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Antonie van Leeuwenhoek

, Volume 112, Issue 2, pp 305–317 | Cite as

Escovopsis kreiselii specialization to its native hosts in the fungiculture of the lower attine ant Mycetophylax morschi

  • Bruna Cristina Custodio
  • Andre RodriguesEmail author
Original Paper

Abstract

Parasite-host associations are widespread in nature and the fungus-growing ants are considered model organisms to study such interactions. These insects cultivate basidiomycetous fungi for food, which are threatened by mycotrophic fungi in the genus Escovopsis. Although recently described from colonies of the lower attine ant Mycetophylax morschi, the biology and pathogenicity of Escovopsis kreiselii are unknown. Herein, we evaluated the interaction of E. kreiselii with fungi cultivated by M. morschi (native hosts) and with a fungus cultivated by another attine ant species (non-native host). In addition, we examined the physical interactions between hypha of E. kreiselii and hypha from its native hosts using scanning electron microscopy. Escovopsis kreiselii inhibited the growth of fungal cultivars by 24% or more (with exception of one isolate), when compared to the fungal cultivars growing alone. Escovopsis kreiselii is attracted towards its native hosts through chemotaxis and inhibition occurs when there is physical contact with the hyphae of the fungal cultivar. As reported for Escovopsis parasites associated with leafcutter ants (higher attines), E. kreiselii growth increased in the presence of its native hosts, even before contact between both fungi occurred. In interactions with the fungal cultivar that is not naturally infected by E. kreiselii (non-native host), it caused inhibition but not at the same magnitude as in native hosts. Multiple lines of evidence suggest that E. kreiselii is an antagonist of the fungus cultivated by M. morschi and can chemically recognize such fungus.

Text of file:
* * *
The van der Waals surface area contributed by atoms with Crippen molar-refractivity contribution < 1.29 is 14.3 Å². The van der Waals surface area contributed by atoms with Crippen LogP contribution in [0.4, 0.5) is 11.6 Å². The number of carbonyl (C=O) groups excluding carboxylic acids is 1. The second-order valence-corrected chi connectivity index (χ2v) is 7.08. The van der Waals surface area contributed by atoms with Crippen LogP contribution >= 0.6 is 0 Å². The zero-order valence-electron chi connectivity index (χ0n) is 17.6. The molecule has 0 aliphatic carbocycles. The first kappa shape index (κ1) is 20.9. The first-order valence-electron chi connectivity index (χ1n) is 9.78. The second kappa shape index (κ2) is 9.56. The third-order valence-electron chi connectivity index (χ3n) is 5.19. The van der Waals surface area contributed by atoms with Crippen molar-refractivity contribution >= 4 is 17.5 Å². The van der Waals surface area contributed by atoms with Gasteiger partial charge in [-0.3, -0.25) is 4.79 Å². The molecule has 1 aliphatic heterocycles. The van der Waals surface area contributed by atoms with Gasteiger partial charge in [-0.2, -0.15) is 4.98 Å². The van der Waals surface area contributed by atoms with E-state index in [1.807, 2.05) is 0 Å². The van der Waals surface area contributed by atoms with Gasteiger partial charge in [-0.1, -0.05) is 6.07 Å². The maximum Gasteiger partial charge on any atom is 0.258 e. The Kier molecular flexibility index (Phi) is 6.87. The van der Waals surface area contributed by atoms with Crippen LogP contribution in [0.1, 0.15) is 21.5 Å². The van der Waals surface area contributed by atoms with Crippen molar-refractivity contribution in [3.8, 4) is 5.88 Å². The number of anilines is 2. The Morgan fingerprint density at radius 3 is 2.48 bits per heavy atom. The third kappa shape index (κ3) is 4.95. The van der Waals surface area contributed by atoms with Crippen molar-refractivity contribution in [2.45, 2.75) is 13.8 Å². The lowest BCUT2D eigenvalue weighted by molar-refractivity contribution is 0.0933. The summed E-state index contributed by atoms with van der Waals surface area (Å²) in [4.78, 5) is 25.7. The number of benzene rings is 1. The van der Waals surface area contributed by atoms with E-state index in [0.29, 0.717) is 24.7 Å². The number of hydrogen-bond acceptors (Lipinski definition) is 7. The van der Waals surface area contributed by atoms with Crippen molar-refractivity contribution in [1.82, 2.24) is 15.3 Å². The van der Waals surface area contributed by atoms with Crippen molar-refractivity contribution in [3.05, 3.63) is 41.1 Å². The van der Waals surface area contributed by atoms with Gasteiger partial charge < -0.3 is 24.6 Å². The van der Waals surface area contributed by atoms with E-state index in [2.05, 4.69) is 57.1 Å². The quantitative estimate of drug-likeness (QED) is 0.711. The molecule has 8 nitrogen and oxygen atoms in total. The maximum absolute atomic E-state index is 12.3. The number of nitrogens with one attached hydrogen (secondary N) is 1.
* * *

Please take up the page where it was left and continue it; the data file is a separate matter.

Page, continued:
Keywords

Antagonism Chemotaxis Fungal interactions Host-parasite 

Notes

Acknowledgements

We are grateful to “FAPESP—Fundação de Amparo à Pesquisa do Estado de São Paulo’’ for financial support given to AR (Grant # 2014/24298-1) and a scholarship to BCC (# 2015/15299-7). We also thank Fernando Carlos Pagnocca for providing isolate FF2006 of the mutualistic fungus and Irina Jiménez Gómez for technical assistance. We would like to thank Lorena Tigre Lacerda, Rodolfo Bizarria Jr, and two anonymous reviewers for providing comments on this manuscript.

Conflict of interest

The authors declare that they have no conflict of interest.

Supplementary material

10482_2018_1158_MOESM1_ESM.docx (672 kb)
Table S1. P-values obtained by the Mann–Whitney non-parametric test. One paired test was carried out for each day of experiment, separately, comparing the mycelial growth areas of each fungal cultivar alone (control) and in the presence of each isolate of Escovopsis kreiselii (LESF053, LESF303, LESF305 and LESF309). Significant differences are highlighted in bold (P < 0.05). Table S2. Pairwise comparisons of the growth curves of Escovopsis kreiselii (LESF053, LESF303, LESF305 and LESF309) alone (control) and against the three fungal cultivars: Native host 1 (AR01), Native host 2 (AR02) and Non-native host (FF2006). P-values obtained with pair comparisons after non-parametric longitudinal data analyses. Figures in bold represent no significant differences. Table S3. Distance (in cm) between the edge of Escovopsis kreiselii mycelium and the end of each track (with the three fungal cultivars and the control—without any fungus), in the fungal choice bioassays. Distinct letters on day 5, day 8 and growth rates represent statistical differences (Friedman; P < 0.05) between treatments. Fig. S1 Mycelial growth of Escovopsis kreiselii LESF053 and the non-native host Leucoagaricus gongylophorus FF2006 in dual-culture. (a) FF2006 inhibiting LESF053 growth, with subsequent darkening of the culture medium in the contact zone between hyphae. (b) LESF053 overgrowing the FF2006 mycelium apparently without release of defense metabolites by the fungal cultivar (no dark zones). (DOCX 673 kb)

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Copyright information

© Springer Nature Switzerland AG 2018

Authors and Affiliations

  1. 1.Department of Biochemistry and MicrobiologyUNESP – São Paulo State UniversityRio ClaroBrazil
  2. 2.Center for the Study of Social InsectsUNESP – São Paulo State UniversityRio ClaroBrazil

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